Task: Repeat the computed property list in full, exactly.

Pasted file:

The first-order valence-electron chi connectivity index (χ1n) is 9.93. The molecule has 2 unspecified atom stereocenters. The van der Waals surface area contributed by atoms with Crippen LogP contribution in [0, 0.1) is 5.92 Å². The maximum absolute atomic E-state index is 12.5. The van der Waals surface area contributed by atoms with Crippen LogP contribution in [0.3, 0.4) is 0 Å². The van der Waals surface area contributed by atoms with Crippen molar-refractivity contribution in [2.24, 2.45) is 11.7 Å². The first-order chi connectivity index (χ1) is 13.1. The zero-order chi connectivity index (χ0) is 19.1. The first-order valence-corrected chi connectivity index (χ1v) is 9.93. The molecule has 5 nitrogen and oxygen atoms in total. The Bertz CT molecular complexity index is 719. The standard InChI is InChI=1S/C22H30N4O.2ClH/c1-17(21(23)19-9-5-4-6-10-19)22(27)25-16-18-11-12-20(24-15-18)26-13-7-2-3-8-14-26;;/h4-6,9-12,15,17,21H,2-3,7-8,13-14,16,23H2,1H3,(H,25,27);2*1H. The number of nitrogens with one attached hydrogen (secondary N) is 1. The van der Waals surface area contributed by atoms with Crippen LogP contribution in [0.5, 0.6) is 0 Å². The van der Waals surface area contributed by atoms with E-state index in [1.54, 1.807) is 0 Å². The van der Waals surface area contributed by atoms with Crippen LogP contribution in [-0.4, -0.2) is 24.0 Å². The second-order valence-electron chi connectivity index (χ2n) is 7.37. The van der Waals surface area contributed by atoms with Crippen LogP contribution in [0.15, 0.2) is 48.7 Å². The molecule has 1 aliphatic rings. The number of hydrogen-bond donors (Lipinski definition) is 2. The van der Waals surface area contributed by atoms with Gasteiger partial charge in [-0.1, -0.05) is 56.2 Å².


The first-order valence-electron chi connectivity index (χ1n) is 9.93. The molecule has 2 unspecified atom stereocenters. The van der Waals surface area contributed by atoms with Crippen LogP contribution in [0, 0.1) is 5.92 Å². The maximum absolute atomic E-state index is 12.5. The van der Waals surface area contributed by atoms with Crippen LogP contribution in [0.3, 0.4) is 0 Å². The van der Waals surface area contributed by atoms with Crippen molar-refractivity contribution in [2.24, 2.45) is 11.7 Å². The first-order chi connectivity index (χ1) is 13.1. The zero-order chi connectivity index (χ0) is 19.1. The first-order valence-corrected chi connectivity index (χ1v) is 9.93. The molecule has 5 nitrogen and oxygen atoms in total. The Bertz CT molecular complexity index is 719. The standard InChI is InChI=1S/C22H30N4O.2ClH/c1-17(21(23)19-9-5-4-6-10-19)22(27)25-16-18-11-12-20(24-15-18)26-13-7-2-3-8-14-26;;/h4-6,9-12,15,17,21H,2-3,7-8,13-14,16,23H2,1H3,(H,25,27);2*1H. The number of nitrogens with one attached hydrogen (secondary N) is 1. The van der Waals surface area contributed by atoms with Crippen LogP contribution in [0.5, 0.6) is 0 Å². The van der Waals surface area contributed by atoms with E-state index in [1.54, 1.807) is 0 Å². The van der Waals surface area contributed by atoms with Crippen LogP contribution in [-0.4, -0.2) is 24.0 Å². The second-order valence-electron chi connectivity index (χ2n) is 7.37. The van der Waals surface area contributed by atoms with Crippen LogP contribution in [0.15, 0.2) is 48.7 Å². The molecule has 1 aliphatic rings. The number of hydrogen-bond donors (Lipinski definition) is 2. The van der Waals surface area contributed by atoms with Gasteiger partial charge in [-0.1, -0.05) is 56.2 Å².